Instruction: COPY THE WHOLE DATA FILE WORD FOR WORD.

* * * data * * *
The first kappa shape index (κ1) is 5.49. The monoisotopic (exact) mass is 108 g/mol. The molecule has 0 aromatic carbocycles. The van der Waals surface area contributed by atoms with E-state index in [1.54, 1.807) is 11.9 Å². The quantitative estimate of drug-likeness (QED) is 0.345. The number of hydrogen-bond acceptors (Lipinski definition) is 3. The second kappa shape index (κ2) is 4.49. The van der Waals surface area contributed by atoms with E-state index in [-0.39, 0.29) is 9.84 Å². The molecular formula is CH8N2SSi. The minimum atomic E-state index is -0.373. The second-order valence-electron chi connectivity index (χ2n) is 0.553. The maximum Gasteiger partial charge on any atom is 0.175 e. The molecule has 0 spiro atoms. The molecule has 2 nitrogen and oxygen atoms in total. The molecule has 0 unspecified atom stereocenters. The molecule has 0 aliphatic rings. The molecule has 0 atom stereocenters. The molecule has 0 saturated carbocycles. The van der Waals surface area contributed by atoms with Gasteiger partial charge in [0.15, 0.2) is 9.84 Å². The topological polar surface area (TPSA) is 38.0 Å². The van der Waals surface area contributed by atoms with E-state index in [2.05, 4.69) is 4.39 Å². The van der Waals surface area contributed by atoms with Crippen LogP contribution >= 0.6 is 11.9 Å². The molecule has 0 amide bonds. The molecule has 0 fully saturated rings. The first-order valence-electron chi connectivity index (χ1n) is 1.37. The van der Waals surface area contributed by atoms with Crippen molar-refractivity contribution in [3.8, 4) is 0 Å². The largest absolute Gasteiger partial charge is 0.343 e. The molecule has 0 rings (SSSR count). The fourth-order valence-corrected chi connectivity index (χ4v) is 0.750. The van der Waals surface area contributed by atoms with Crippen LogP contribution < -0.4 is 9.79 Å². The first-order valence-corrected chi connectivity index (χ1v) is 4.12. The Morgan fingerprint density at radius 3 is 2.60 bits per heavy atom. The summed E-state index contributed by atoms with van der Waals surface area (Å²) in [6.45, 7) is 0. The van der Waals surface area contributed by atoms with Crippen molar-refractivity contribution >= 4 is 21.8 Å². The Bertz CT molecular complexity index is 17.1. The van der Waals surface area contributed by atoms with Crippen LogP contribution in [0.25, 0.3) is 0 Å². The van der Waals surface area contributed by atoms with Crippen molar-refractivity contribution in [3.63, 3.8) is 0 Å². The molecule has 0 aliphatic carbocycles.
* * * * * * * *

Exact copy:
The first kappa shape index (κ1) is 5.49. The monoisotopic (exact) mass is 108 g/mol. The molecule has 0 aromatic carbocycles. The van der Waals surface area contributed by atoms with E-state index in [1.54, 1.807) is 11.9 Å². The quantitative estimate of drug-likeness (QED) is 0.345. The number of hydrogen-bond acceptors (Lipinski definition) is 3. The second kappa shape index (κ2) is 4.49. The van der Waals surface area contributed by atoms with E-state index in [-0.39, 0.29) is 9.84 Å². The molecular formula is CH8N2SSi. The minimum atomic E-state index is -0.373. The second-order valence-electron chi connectivity index (χ2n) is 0.553. The maximum Gasteiger partial charge on any atom is 0.175 e. The molecule has 0 spiro atoms. The molecule has 2 nitrogen and oxygen atoms in total. The molecule has 0 unspecified atom stereocenters. The molecule has 0 aliphatic rings. The molecule has 0 atom stereocenters. The molecule has 0 saturated carbocycles. The van der Waals surface area contributed by atoms with Gasteiger partial charge in [0.15, 0.2) is 9.84 Å². The topological polar surface area (TPSA) is 38.0 Å². The van der Waals surface area contributed by atoms with E-state index in [2.05, 4.69) is 4.39 Å². The van der Waals surface area contributed by atoms with Crippen LogP contribution >= 0.6 is 11.9 Å². The molecule has 0 amide bonds. The molecule has 0 fully saturated rings. The first-order valence-electron chi connectivity index (χ1n) is 1.37. The van der Waals surface area contributed by atoms with Crippen molar-refractivity contribution in [3.8, 4) is 0 Å². The largest absolute Gasteiger partial charge is 0.343 e. The molecule has 0 rings (SSSR count). The fourth-order valence-corrected chi connectivity index (χ4v) is 0.750. The van der Waals surface area contributed by atoms with Crippen LogP contribution < -0.4 is 9.79 Å². The first-order valence-corrected chi connectivity index (χ1v) is 4.12. The Morgan fingerprint density at radius 3 is 2.60 bits per heavy atom. The summed E-state index contributed by atoms with van der Waals surface area (Å²) in [6.45, 7) is 0. The van der Waals surface area contributed by atoms with Crippen molar-refractivity contribution >= 4 is 21.8 Å². The Bertz CT molecular complexity index is 17.1. The van der Waals surface area contributed by atoms with Crippen LogP contribution in [0.25, 0.3) is 0 Å². The van der Waals surface area contributed by atoms with Crippen molar-refractivity contribution in [3.63, 3.8) is 0 Å². The molecule has 0 aliphatic carbocycles.